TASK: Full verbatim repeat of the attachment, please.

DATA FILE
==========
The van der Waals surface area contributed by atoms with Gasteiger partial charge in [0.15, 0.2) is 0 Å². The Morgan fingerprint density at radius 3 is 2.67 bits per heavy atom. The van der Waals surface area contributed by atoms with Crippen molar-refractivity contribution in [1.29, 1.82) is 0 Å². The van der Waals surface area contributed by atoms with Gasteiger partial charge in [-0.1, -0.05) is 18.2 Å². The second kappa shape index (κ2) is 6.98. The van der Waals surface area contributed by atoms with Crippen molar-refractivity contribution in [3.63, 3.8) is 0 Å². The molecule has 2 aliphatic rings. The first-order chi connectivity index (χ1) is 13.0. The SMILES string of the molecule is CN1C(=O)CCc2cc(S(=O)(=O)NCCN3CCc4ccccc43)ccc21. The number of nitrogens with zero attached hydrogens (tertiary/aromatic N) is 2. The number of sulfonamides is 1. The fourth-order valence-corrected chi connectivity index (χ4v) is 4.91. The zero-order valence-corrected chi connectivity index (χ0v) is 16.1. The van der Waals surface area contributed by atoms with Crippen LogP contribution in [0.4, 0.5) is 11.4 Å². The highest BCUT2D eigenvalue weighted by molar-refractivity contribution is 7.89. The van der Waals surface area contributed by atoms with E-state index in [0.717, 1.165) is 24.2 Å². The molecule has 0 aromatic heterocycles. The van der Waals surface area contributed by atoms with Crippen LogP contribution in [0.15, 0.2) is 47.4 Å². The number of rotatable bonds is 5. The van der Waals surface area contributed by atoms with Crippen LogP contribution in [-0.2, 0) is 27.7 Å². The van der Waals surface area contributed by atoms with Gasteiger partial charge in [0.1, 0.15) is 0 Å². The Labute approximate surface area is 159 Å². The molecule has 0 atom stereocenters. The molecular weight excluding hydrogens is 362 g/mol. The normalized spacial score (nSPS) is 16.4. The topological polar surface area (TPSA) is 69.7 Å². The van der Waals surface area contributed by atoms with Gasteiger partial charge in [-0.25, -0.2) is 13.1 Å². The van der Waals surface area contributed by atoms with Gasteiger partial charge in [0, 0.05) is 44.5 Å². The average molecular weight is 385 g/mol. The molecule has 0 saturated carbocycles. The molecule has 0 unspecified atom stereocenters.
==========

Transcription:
The van der Waals surface area contributed by atoms with Gasteiger partial charge in [0.15, 0.2) is 0 Å². The Morgan fingerprint density at radius 3 is 2.67 bits per heavy atom. The van der Waals surface area contributed by atoms with Crippen molar-refractivity contribution in [1.29, 1.82) is 0 Å². The van der Waals surface area contributed by atoms with Gasteiger partial charge in [-0.1, -0.05) is 18.2 Å². The second kappa shape index (κ2) is 6.98. The van der Waals surface area contributed by atoms with Crippen molar-refractivity contribution in [3.63, 3.8) is 0 Å². The molecule has 2 aliphatic rings. The first-order chi connectivity index (χ1) is 13.0. The SMILES string of the molecule is CN1C(=O)CCc2cc(S(=O)(=O)NCCN3CCc4ccccc43)ccc21. The number of nitrogens with zero attached hydrogens (tertiary/aromatic N) is 2. The number of sulfonamides is 1. The fourth-order valence-corrected chi connectivity index (χ4v) is 4.91. The zero-order valence-corrected chi connectivity index (χ0v) is 16.1. The van der Waals surface area contributed by atoms with Crippen LogP contribution in [0.4, 0.5) is 11.4 Å². The highest BCUT2D eigenvalue weighted by molar-refractivity contribution is 7.89. The van der Waals surface area contributed by atoms with E-state index in [0.717, 1.165) is 24.2 Å². The molecule has 0 aromatic heterocycles. The van der Waals surface area contributed by atoms with Crippen LogP contribution in [0.15, 0.2) is 47.4 Å². The number of rotatable bonds is 5. The van der Waals surface area contributed by atoms with Crippen LogP contribution in [-0.2, 0) is 27.7 Å². The van der Waals surface area contributed by atoms with Gasteiger partial charge in [0.1, 0.15) is 0 Å². The Labute approximate surface area is 159 Å². The molecule has 0 atom stereocenters. The molecular weight excluding hydrogens is 362 g/mol. The normalized spacial score (nSPS) is 16.4. The topological polar surface area (TPSA) is 69.7 Å². The van der Waals surface area contributed by atoms with Gasteiger partial charge in [-0.25, -0.2) is 13.1 Å². The van der Waals surface area contributed by atoms with Gasteiger partial charge in [0, 0.05) is 44.5 Å². The average molecular weight is 385 g/mol. The molecule has 0 saturated carbocycles. The molecule has 0 unspecified atom stereocenters.